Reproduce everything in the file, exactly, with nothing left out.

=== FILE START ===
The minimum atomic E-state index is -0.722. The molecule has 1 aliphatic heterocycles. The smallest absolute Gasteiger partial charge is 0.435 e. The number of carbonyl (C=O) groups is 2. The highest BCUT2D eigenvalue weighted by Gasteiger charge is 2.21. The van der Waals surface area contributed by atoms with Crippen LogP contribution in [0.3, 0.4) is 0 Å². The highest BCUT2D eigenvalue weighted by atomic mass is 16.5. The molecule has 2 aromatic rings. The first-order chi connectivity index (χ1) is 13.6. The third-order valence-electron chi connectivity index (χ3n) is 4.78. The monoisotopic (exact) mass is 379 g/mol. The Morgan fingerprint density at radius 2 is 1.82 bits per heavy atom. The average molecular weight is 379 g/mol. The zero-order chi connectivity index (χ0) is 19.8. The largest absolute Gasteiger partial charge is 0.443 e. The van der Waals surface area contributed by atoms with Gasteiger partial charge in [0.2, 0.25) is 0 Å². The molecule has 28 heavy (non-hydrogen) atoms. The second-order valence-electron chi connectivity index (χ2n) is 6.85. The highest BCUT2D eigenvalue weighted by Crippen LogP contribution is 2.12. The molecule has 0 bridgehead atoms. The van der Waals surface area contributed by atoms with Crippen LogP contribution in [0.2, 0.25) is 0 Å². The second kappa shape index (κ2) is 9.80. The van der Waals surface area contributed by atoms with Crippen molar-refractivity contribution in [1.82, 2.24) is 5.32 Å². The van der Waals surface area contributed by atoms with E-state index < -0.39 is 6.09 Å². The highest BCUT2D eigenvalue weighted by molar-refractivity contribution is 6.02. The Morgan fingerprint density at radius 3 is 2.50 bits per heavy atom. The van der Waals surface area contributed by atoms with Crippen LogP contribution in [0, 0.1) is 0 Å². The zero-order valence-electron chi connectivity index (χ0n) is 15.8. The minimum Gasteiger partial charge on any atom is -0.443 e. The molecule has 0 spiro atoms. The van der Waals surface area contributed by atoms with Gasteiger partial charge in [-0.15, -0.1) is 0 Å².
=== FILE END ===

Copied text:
The minimum atomic E-state index is -0.722. The molecule has 1 aliphatic heterocycles. The smallest absolute Gasteiger partial charge is 0.435 e. The number of carbonyl (C=O) groups is 2. The highest BCUT2D eigenvalue weighted by Gasteiger charge is 2.21. The van der Waals surface area contributed by atoms with Crippen LogP contribution in [0.3, 0.4) is 0 Å². The highest BCUT2D eigenvalue weighted by atomic mass is 16.5. The molecule has 2 aromatic rings. The first-order chi connectivity index (χ1) is 13.6. The third-order valence-electron chi connectivity index (χ3n) is 4.78. The monoisotopic (exact) mass is 379 g/mol. The Morgan fingerprint density at radius 2 is 1.82 bits per heavy atom. The average molecular weight is 379 g/mol. The zero-order chi connectivity index (χ0) is 19.8. The largest absolute Gasteiger partial charge is 0.443 e. The van der Waals surface area contributed by atoms with Gasteiger partial charge in [0.2, 0.25) is 0 Å². The molecule has 28 heavy (non-hydrogen) atoms. The second-order valence-electron chi connectivity index (χ2n) is 6.85. The highest BCUT2D eigenvalue weighted by Crippen LogP contribution is 2.12. The molecule has 0 bridgehead atoms. The van der Waals surface area contributed by atoms with Crippen LogP contribution in [0.2, 0.25) is 0 Å². The second kappa shape index (κ2) is 9.80. The van der Waals surface area contributed by atoms with Crippen molar-refractivity contribution in [1.82, 2.24) is 5.32 Å². The van der Waals surface area contributed by atoms with E-state index < -0.39 is 6.09 Å². The highest BCUT2D eigenvalue weighted by molar-refractivity contribution is 6.02. The Morgan fingerprint density at radius 3 is 2.50 bits per heavy atom. The van der Waals surface area contributed by atoms with Crippen LogP contribution in [0, 0.1) is 0 Å². The zero-order valence-electron chi connectivity index (χ0n) is 15.8. The minimum Gasteiger partial charge on any atom is -0.443 e. The molecule has 0 spiro atoms. The van der Waals surface area contributed by atoms with Gasteiger partial charge in [-0.15, -0.1) is 0 Å².